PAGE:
Our love of spending time outside in nature, often wilderness camping with our dog Lyla, grew over the years, as did our many stories. We moved around Los Angeles (West Hollywood, Topanga Canyon, and Hermosa Beach) living out our dreams as artists, actors, writer(s) with all of the challenges, lessons, and colors that came along with those passionate choices.
Mainly, the most life-altering thus far—the day Christopher was diagnosed with ALS. We were in shock on April 3rd of 2019, and our whole lives changed in an instant. Now Christopher navigates the full spectrum of ALS—physically, emotionally, mentally, and spiritually. And I am along for that soul-shaking ride; learning, expanding, loving, evermore.
Our silver lining throughout this journey, has been the community we have both met and have come to know deeper; some of the most heart-lead beauties we’ve ever been blessed to encounter. We are eternally grateful for these connections, and their interconnectedness with each other and the world. From this depth, Chris’ legacy continues with the incarnation of Halt ALS, his growing foundation aspiring to bring about more awareness of ALS and ultimately contribute to Halting it! ALS (as you may well know) has affected our lives in profound ways, of which amidst this rollercoaster, has led us to ultimately love deeper through it all. As one of our cherished authors, Kahlil Gibran so apropos wrote: “For love if it finds you worthy, directs your course…”
When our marriage vows said in sickness and in health, little did I realize the true blessing of what marriage is all about.
This love story begins in April 1978 when Cindy, from New Jersey and Ed, from New York, headed to the West Coast to work for IBM. Cindy had recently graduated from college and I was recently discharged from the Army after Vietnam. After dating for about 4 and 1/2 years we got married at the Cadet Chapel at West Point. Our honeymoon was fantastic as we traveled around Europe, and made two weeks of great memories.
We have two incredible children who have developed into wonderful adults, both married with children.
In October 2020, after a dentist appointment, I began slurring my speech. Cindy dragged me to several neurologists until finally, in May 2021 at Mass General, I was diagnosed with ALS. This is where Cindy, the love of my life, stepped up and told me how we were going to attack this disease. She has been the driving force behind the entire program trying to keep me healthy and developing a “Team Ed” to support me during this journey.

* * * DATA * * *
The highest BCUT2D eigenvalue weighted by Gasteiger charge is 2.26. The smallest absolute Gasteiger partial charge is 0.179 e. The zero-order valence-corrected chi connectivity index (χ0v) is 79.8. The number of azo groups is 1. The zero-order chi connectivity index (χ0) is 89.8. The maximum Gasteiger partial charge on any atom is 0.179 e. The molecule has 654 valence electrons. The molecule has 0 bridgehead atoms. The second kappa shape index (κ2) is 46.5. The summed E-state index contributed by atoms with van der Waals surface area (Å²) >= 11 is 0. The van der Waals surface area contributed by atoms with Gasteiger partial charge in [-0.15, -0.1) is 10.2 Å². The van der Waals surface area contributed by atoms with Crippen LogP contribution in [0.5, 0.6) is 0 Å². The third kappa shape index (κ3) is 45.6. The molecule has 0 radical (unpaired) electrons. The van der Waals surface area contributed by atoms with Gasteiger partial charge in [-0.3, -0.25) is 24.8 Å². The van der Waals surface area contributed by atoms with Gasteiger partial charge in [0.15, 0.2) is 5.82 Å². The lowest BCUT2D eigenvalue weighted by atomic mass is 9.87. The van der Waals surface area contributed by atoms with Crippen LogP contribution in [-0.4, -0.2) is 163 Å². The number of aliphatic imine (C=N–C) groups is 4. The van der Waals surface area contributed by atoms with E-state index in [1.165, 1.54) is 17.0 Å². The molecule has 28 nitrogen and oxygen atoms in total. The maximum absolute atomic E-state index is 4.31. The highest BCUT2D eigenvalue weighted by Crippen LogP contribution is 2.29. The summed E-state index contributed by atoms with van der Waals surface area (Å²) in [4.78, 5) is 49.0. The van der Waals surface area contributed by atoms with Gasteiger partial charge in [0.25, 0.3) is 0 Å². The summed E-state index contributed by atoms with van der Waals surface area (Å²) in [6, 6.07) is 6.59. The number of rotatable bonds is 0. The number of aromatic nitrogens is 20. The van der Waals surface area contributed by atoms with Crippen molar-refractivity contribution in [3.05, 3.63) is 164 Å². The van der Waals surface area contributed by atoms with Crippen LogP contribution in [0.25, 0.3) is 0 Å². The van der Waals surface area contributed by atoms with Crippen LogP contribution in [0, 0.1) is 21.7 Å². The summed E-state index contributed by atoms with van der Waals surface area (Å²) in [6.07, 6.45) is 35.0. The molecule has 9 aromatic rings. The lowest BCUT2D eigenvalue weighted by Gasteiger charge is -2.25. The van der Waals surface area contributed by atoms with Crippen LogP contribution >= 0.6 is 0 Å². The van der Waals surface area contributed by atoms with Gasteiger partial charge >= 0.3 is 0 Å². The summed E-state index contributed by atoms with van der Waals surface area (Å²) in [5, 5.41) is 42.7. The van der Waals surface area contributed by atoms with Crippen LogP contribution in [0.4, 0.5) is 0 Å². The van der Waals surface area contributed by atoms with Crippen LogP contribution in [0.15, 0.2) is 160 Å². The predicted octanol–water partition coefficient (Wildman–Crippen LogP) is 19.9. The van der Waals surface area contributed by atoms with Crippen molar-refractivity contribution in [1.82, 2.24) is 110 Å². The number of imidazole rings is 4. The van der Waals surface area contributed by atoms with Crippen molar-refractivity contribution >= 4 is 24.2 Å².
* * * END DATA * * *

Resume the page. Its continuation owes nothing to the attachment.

My fiancée, Taylor, is an incredible human being. She truly understands me in ways I never knew another person could.
We met in July of 2017 on Bumble. Everything I found about Taylor made me want to impress her.
I received the diagnosis of ALS in August of 2018. We realized I still had a lot of living to do, and we found every reason to travel together. We went hiking in Zion, Yosemite and the Grand Canyon, and took overseas trips to the Philippines, Costa Ria and Mexico We understood that time was not necessarily on our side until traveling together would become a lot more challenging.
Taylor is my primary caregiver and not enough credit is given to loved ones that take on the role of caregiver. I’m still here and I have a lot of living to do. I am extremely fortunate to have a partner like Taylor in my life.
My dad is the best dad ever and I think I could never ask for a better one.
Ever since my dad was diagnosed in September of 2017 my life would be changed forever. My dad was getting weaker near his legs when it first started, so I had to help him get up the stairs and help him walk around. He then got a wheelchair and was able to move around. I used to make breakfast for him when we lived in our other house, and we made so many memories there, too. I love the fact that my dad is such a fighter from ALS, and I help my dad so much. Even when my dad couldn’t do all the things that I could do, we still can make lots of good memories. I love it when I get to go places with my dad, and spend lots of holidays with my dad, too. I am so lucky to have such a good, fighting dad with me and the fact he fights for his life to be with me and to spend time with me is the best thing anyone can have from a dad.
As a marketer, I love goals and a good campaign; especially one for such an important Quest. So, I was honored to share why I feel it’s important to continue moving your body after diagnosis to inspire participation in Augie’s Quest “Move In May For ALS” as part of ALS awareness next month.
A little over a year ago, I was perfectly healthy and in great physical shape…until I noticed progressive weakness in my right leg during my runs. Three months later, I was diagnosed with sporadic, limb onset, mostly upper motor neuron ALS.
As a lifetime athlete…prior to diagnosis, movement and exercise always made me feel happy, healthy and in good spirits! I was a pre-elite gymnast in my youth, NCAA collegiate springboard diver, and as an adult among other things an avid snowboarder, surfer girl and endurance athlete – having run the Chicago Marathon competitively for 21 straight years since 2000. I ran my last Chicago Marathon virtually during the pandemic in 2020.
So, regardless of the surreal, shocking and sudden life changing news l received last April, right from the start I knew my ALS journey was going to include modified forms of exercise for as long as possible. Because my body always responded well to movement. Despite all of the chatter and debate about exactly how much exercise is advised for ALS patients, I knew that no one’s ALS journey or baseline is the same. So, why should exercise and movement recommendation be so generic? I decided it was really important to continue to listen to my body moving forward and apply my athletic discipline and training experience to develop a new wellness plan to stay strong both mentally and physically.